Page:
But the political developments surrounding the NLRB don’t stop there. A group of law professors recently submitted an amicus brief regarding matters before the National Labor Relations Board. They are advocating for radical policies, such as “members-only” union recognition whereby collective bargaining would take place at a small business when less than a majority of workers support the formation of a union.

First off, for years, labor bosses and their allies in academia have worked and argued against right-to-work laws, which prohibit agreements between employers and unions making membership or payment of union dues or fees a condition of that employment.

Now, these same union boss sympathizers – in the height of hypocrisy – appear to be arguing that employers must bargain with small portions of the workforce – that do not have majority support – concerning wages and benefits as a condition of maintaining their employment.

Secondly, why should a job creator concern himself or herself with what these law professors believe? How many jobs have they created? How much revenue have they generated for the U.S. Treasury?

The developments surrounding the NLRB have moved from concerning to downright ridiculous.

As November’s elections draw closer, we are certain that the pressure Big Labor is feeling will only increase, as will their efforts to force unionization on employees and employers. In Arkansas’ runoff election earlier this month, voters clearly expressed an unwillingness to go along with an agenda that is anti-jobs and anti-small businesses. And that’s exactly what Big Labor and its allies are trying to institute at the National Labor Relations Board.

While members of the NLRB do not seek election and re-election before the voting public, those who nominate them certainly do.

It would be wise for members of the administration and supporters of Big Labor’s job-killing agenda on Capitol Hill to heed the message sent by voters in Arkansas.

The NLRB should focus on doing its job in an evenhanded and fair manner and put aside the nonsense being espoused by the union bosses at the American Federation of Labor and Congress of Industrial Organizations (AFL-CIO) and Service Employees International Union (SEIU); otherwise, the jobs affected may be those of their allies in the White House and Congress.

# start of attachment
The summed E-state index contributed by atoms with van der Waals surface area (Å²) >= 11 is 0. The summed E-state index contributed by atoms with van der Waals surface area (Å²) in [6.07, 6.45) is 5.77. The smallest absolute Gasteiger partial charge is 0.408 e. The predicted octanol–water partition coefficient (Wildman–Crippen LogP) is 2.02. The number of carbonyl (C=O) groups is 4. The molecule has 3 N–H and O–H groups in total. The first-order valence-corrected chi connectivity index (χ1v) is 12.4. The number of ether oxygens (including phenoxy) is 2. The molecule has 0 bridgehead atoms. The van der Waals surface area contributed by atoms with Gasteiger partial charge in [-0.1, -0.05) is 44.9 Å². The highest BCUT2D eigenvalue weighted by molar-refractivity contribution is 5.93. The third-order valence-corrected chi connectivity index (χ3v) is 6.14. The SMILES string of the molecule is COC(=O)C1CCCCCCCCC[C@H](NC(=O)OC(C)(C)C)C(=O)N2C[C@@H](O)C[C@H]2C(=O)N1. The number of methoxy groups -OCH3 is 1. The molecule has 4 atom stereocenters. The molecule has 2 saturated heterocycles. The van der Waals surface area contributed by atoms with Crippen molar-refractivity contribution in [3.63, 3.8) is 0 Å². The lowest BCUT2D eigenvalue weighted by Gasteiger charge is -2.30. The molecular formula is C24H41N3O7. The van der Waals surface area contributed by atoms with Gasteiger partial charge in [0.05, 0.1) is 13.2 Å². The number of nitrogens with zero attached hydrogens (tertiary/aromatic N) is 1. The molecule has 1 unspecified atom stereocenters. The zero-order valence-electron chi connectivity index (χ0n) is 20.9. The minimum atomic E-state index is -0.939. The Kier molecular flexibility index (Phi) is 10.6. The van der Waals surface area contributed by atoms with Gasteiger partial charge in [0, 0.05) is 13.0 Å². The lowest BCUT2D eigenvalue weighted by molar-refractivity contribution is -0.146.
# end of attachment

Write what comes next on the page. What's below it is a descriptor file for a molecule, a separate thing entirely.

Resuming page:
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By: Julie Pastrik Arizona businesses and workers have had an incredibly challenging year given the economic slowdown that followed in the wake of the coronavirus pandemic. However, local businesses and industries across the state are resilient and on the road to a strong recovery that will mean more jobs for Arizona workers and increased economic development to strengthen our communities. That is, as long as Congress does not move forward with potentially devastating legislation that would hurt local employers and employees alike while impeding our state’s economic recovery. Unfortunately, some members of Congress seem determined to do just that by pushing through the Protecting the Right to Organize (PRO) Act. As harmless as the name may sound, the PRO Act would have serious repercussions for local businesses, particularly smaller ones, while undermining long-standing rights for employees and threatening the growing gig economy that has helped provide much-needed income for so many during this time. Arizona is fortunate to have leaders like Senators Mark Kelly and Kyrsten Sinema, who have both refrained from joining the vast majority of their Democratic colleagues in cosponsoring the PRO Act. In a slap in the face to Arizona workers, the PRO Act removes one of the most fundamental rights a worker has when it comes to voting in elections to determine whether to unionize: the secret ballot. Instead, workers could be forced to sign union authorization cards in front of other employees, their employer, or union organizers. This bill would also destroy workers’ right to privacy by allowing unions access to personal information, including their home address and personal phone number. If that doesn’t open the door to union intimidation and harassment, I don’t know what does. As if that was not bad enough, the PRO Act would create major new challenges for Arizona businesses, making it harder for them to create jobs, expand in their communities, and even keep their doors open. It would redefine what it means to be a “joint employer” under national labor law, greatly complicating existing relationships between franchisors and franchisees as well as between business owners, contractors, subcontractors, and vendors and suppliers. At the same time, it would interfere with attorney-client confidentiality and make it much more difficult for small businesses to secure a legal advice on labor issues. Particularly harmful during these times, the PRO Act would apply a failed policy from California to national labor law by using the “ABC” test to determine whether a worker is an independent contractor or employee. This makes it much harder to qualify as an independent contractor, threatening the freedom and flexibility that tens of thousands of Arizonans find in independent contracting and gig economy work. Ultimately, the PRO Act is bad public policy that only works for union leaders to inflate their falling ranks while threatening workers’ rights, undermining small businesses, and jeopardizing a growing part of our economy. This is not a good solution for Arizona, and Senators Sinema and Kelly should stay firm and not cosponsor this misguided legislation.